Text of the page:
One side of relay coil 36 is connected to the collector electrode 42 of transistor and its other side is connected to conductors 33 and 50. Conductor 50 is connected to the front contact 51 of a spaced pair of fixed contacts 51, 52 cooperating with the movable conduct arm 53 operated by the relay coil. Contact arm 53 is normally spring biased as a'spring 54 against the back contact 52 of the relay and is connected by conductor 32 to the headlight circuit side or terminal 21 of the headlight switch. Back contact 52 of the relay is connected by circuit conductor 55 to one side of resistor 46 of the aforementioned voltage divider network of which resistor 48 is grounded. The junction point 47 of the divider is connected by circuit conductor 56 to one side of the timing capacitor 44.

Transistor 40 is shown as an NPN transistor whose emitter 43 is grounded. To limit collector leakage current a resistor 62 may be connected between ground and the transistor base electrode, although the resistor can be eliminated if a nominal leakage current can be tolerated.

The voltage responsive switching circuit includes a pair of NPN switching transistors 64, 66, diode 68, auxiliary condenser and resistors 71, 72, 73 and 74, connected as shown. The base input control electrode 75 of transistor 64 is connected by circuit conductor 76 to the other side of main timing capacitor 44, and its emitter 77 is connected to the base electrode 79 of transistor 66 whose emitter 80 is grounded. Operating supply voltage is supplied to the collector electrodes 81, 82 of transistors 64, 66 through the headlight switch 16, conductor 84, diode 68, bus conductor 87, and resistors 72 and 73 of which resistor 72 is a current limiting resistor. But conductor 87 is connected to the junction 85 of diode 68 and the upper potential side of capacitor 70, the other side of which is grounded. In addition to resistors 72 and 73, conductor 87 is connected to one side of resistor 71, the other side of which is connected to the base electrode 75 of transistor 64.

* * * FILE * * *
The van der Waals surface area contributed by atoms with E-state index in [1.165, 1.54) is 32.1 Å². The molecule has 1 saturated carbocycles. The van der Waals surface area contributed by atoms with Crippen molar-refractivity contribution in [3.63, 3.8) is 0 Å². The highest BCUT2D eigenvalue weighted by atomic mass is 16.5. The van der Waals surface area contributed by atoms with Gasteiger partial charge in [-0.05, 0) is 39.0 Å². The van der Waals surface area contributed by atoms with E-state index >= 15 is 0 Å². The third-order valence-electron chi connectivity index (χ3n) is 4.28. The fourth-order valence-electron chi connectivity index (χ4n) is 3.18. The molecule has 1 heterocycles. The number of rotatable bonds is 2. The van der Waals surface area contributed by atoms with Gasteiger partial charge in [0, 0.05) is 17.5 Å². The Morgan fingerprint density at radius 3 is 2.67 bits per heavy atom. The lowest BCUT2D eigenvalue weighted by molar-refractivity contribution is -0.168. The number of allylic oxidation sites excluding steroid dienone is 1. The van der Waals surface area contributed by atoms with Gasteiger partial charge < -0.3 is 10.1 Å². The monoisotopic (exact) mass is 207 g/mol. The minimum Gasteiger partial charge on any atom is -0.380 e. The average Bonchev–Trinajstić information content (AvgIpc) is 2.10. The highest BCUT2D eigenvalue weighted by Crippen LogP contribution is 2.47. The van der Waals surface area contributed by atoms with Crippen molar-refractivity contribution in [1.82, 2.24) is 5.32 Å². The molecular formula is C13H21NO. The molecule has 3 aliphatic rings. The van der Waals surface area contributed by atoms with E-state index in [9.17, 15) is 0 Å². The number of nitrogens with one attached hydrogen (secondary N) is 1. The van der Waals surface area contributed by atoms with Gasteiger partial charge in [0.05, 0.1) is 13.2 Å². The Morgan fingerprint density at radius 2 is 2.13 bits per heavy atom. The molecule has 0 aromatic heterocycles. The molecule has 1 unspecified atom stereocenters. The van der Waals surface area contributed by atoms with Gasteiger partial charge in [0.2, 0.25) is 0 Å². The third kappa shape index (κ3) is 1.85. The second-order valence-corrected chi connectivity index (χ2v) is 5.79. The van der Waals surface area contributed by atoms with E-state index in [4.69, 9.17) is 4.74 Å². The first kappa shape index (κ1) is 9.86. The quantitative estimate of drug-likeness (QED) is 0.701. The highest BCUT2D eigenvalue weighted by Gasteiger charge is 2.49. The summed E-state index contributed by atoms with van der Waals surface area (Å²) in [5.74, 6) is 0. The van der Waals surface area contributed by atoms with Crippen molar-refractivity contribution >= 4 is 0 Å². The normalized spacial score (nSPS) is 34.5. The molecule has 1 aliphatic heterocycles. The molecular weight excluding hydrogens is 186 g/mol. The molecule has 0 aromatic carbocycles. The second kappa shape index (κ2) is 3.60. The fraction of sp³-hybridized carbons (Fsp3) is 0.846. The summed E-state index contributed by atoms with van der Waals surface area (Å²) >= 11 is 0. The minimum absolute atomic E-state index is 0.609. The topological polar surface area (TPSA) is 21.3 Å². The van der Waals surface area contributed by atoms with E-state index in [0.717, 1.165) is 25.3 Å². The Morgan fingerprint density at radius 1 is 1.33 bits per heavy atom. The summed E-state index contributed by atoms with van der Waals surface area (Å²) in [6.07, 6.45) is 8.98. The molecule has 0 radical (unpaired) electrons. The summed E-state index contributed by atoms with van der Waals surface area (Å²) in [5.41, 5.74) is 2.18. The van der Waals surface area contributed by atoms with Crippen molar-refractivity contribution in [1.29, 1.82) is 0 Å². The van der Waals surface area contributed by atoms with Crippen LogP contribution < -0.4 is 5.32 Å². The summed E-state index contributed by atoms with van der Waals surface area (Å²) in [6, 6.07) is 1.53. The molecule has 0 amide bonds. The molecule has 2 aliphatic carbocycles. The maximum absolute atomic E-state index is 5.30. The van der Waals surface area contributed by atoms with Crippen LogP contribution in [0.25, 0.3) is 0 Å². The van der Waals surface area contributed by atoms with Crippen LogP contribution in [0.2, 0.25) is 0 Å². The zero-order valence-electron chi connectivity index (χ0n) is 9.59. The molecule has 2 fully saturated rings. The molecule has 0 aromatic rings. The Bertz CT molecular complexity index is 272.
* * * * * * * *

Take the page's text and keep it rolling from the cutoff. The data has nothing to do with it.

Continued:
Resistor 74 is connected between the base input electrode 79 of transistor 66 and by conductor 34 to conductor 26 or the accessories terminal side 27 of the vehicle ignition switch 18. Resistor 74 supplies base current drive to transistor 66 to maintain transistor 40 non-conducting whenever the ignition switch is closed, thereby disabling the operation of the controller. Thus, in order to effect the delay, the ignition switch must be opened prior to or in advance of the headlight switch. Inverse operation of these switches, i.e., de-actuation of the headlight switch prior to the ignition switch, disables any delay control of the de-energization of the headlamps, which, in such case, will be de-energized immediately as in normal extinguishing control thereover.

Accordingly, the following operational description will assume that the ignition switch has been opened and the 4 headlight switch is about to be moved or deactuated from its closed, active or circuit completing headlight energizing condition to its open, inactive, or circuit de-energizing position.

With the headlight switch closed or actuated, the capacitors 44 and 70 are charged with the polarities shown, the potential on the upper plate element of capacitor 44 being limited to approximately one-third of the B+ or battery supply voltage by the proportions of the voltage divider 46, 48. Current supplied from the closed headlight switch 16 through diode 68 and resistor 71 biases transistors 64 on and is multiplied by the current gain thereof connected in a current amplifying configuration with transistor 66. Tranistor 66 holds transistor 40 off to prevent current flow through the relay coil 36, the contacts of which will be in the position shown in the inactivated or de-energized condition thereof.

With transistors 64 and 66 on, capacitor 44 thus charges to approximately one-third of the battery voltage through resistors 46, 48 and the base-emitter junctions of transistors 64 and 66. Resistors 46 and 48 additionally serve to limit the initial surge of current through capacitor 44 and the base emitter junctions of transistors 64 and 66.